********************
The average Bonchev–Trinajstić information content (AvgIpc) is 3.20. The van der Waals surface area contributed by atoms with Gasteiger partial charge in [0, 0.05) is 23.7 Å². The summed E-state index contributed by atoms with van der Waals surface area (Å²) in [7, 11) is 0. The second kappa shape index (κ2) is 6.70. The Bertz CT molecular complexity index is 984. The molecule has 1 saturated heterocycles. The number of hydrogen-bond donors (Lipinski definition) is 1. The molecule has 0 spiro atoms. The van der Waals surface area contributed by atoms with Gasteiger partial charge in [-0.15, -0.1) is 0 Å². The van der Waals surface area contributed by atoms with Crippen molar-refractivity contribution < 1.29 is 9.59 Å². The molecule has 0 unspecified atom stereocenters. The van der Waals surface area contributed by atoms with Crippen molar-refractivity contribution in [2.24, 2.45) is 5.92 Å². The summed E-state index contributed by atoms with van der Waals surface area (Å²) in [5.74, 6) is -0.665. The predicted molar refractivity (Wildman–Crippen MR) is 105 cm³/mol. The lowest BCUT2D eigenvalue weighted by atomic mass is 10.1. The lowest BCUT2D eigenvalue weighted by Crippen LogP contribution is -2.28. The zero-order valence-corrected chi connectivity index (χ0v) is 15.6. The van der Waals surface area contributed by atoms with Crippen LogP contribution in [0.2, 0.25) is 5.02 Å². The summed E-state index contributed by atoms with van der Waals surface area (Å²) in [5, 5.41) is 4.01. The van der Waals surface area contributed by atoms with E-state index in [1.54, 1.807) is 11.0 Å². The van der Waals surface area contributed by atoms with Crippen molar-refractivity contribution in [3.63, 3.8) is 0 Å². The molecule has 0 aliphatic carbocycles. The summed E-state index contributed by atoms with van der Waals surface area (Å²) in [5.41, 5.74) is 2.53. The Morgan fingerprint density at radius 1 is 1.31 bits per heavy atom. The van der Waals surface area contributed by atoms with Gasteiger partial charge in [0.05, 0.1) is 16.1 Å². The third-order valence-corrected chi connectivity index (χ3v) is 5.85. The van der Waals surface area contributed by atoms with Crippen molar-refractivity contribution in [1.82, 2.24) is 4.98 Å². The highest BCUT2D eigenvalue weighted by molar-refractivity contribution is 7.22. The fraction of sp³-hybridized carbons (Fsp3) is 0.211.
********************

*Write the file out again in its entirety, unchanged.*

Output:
The average Bonchev–Trinajstić information content (AvgIpc) is 3.20. The van der Waals surface area contributed by atoms with Gasteiger partial charge in [0, 0.05) is 23.7 Å². The summed E-state index contributed by atoms with van der Waals surface area (Å²) in [7, 11) is 0. The second kappa shape index (κ2) is 6.70. The Bertz CT molecular complexity index is 984. The molecule has 1 saturated heterocycles. The number of hydrogen-bond donors (Lipinski definition) is 1. The molecule has 0 spiro atoms. The van der Waals surface area contributed by atoms with Gasteiger partial charge in [-0.15, -0.1) is 0 Å². The van der Waals surface area contributed by atoms with Crippen molar-refractivity contribution < 1.29 is 9.59 Å². The molecule has 0 unspecified atom stereocenters. The van der Waals surface area contributed by atoms with Crippen molar-refractivity contribution in [2.24, 2.45) is 5.92 Å². The summed E-state index contributed by atoms with van der Waals surface area (Å²) in [5.74, 6) is -0.665. The predicted molar refractivity (Wildman–Crippen MR) is 105 cm³/mol. The lowest BCUT2D eigenvalue weighted by atomic mass is 10.1. The lowest BCUT2D eigenvalue weighted by Crippen LogP contribution is -2.28. The zero-order valence-corrected chi connectivity index (χ0v) is 15.6. The van der Waals surface area contributed by atoms with Crippen LogP contribution in [0.2, 0.25) is 5.02 Å². The summed E-state index contributed by atoms with van der Waals surface area (Å²) in [5, 5.41) is 4.01. The van der Waals surface area contributed by atoms with E-state index in [1.54, 1.807) is 11.0 Å². The van der Waals surface area contributed by atoms with Crippen molar-refractivity contribution in [3.63, 3.8) is 0 Å². The molecule has 0 aliphatic carbocycles. The summed E-state index contributed by atoms with van der Waals surface area (Å²) in [5.41, 5.74) is 2.53. The Morgan fingerprint density at radius 1 is 1.31 bits per heavy atom. The van der Waals surface area contributed by atoms with Gasteiger partial charge in [0.05, 0.1) is 16.1 Å². The third-order valence-corrected chi connectivity index (χ3v) is 5.85. The van der Waals surface area contributed by atoms with Crippen molar-refractivity contribution in [1.82, 2.24) is 4.98 Å². The highest BCUT2D eigenvalue weighted by molar-refractivity contribution is 7.22. The fraction of sp³-hybridized carbons (Fsp3) is 0.211.